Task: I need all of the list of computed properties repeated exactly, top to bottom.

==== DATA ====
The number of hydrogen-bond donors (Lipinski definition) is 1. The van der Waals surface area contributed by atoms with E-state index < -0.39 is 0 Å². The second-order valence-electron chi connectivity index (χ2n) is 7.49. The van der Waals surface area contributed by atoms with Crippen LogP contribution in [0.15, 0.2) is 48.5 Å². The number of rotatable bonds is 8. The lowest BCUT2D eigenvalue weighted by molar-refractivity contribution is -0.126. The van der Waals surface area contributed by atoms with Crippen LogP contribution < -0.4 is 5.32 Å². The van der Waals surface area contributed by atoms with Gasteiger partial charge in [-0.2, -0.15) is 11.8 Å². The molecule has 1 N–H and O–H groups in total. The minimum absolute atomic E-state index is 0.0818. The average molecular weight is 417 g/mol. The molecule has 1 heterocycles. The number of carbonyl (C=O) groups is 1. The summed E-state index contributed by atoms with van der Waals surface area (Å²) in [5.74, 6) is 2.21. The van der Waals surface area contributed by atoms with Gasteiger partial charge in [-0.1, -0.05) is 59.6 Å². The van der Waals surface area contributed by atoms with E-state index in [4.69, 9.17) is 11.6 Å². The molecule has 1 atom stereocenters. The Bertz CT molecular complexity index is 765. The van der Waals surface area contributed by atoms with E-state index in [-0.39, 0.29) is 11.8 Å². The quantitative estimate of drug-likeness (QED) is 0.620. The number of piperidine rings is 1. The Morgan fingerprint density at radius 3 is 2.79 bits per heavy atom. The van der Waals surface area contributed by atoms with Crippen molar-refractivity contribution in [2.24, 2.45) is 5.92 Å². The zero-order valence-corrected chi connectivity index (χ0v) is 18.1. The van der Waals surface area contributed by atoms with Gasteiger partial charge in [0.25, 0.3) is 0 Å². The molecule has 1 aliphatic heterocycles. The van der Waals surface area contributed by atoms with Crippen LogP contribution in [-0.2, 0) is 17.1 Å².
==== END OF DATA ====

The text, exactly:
The number of hydrogen-bond donors (Lipinski definition) is 1. The van der Waals surface area contributed by atoms with E-state index < -0.39 is 0 Å². The second-order valence-electron chi connectivity index (χ2n) is 7.49. The van der Waals surface area contributed by atoms with Crippen LogP contribution in [0.15, 0.2) is 48.5 Å². The number of rotatable bonds is 8. The lowest BCUT2D eigenvalue weighted by molar-refractivity contribution is -0.126. The van der Waals surface area contributed by atoms with Crippen LogP contribution < -0.4 is 5.32 Å². The van der Waals surface area contributed by atoms with Gasteiger partial charge in [-0.2, -0.15) is 11.8 Å². The molecule has 1 N–H and O–H groups in total. The minimum absolute atomic E-state index is 0.0818. The average molecular weight is 417 g/mol. The molecule has 1 heterocycles. The number of carbonyl (C=O) groups is 1. The summed E-state index contributed by atoms with van der Waals surface area (Å²) in [5.74, 6) is 2.21. The van der Waals surface area contributed by atoms with Gasteiger partial charge in [-0.1, -0.05) is 59.6 Å². The van der Waals surface area contributed by atoms with E-state index in [4.69, 9.17) is 11.6 Å². The molecule has 1 atom stereocenters. The Bertz CT molecular complexity index is 765. The van der Waals surface area contributed by atoms with E-state index in [-0.39, 0.29) is 11.8 Å². The quantitative estimate of drug-likeness (QED) is 0.620. The number of piperidine rings is 1. The Morgan fingerprint density at radius 3 is 2.79 bits per heavy atom. The van der Waals surface area contributed by atoms with Crippen molar-refractivity contribution in [2.24, 2.45) is 5.92 Å². The zero-order valence-corrected chi connectivity index (χ0v) is 18.1. The van der Waals surface area contributed by atoms with Gasteiger partial charge in [0.25, 0.3) is 0 Å². The molecule has 1 aliphatic heterocycles. The van der Waals surface area contributed by atoms with Crippen LogP contribution in [-0.2, 0) is 17.1 Å².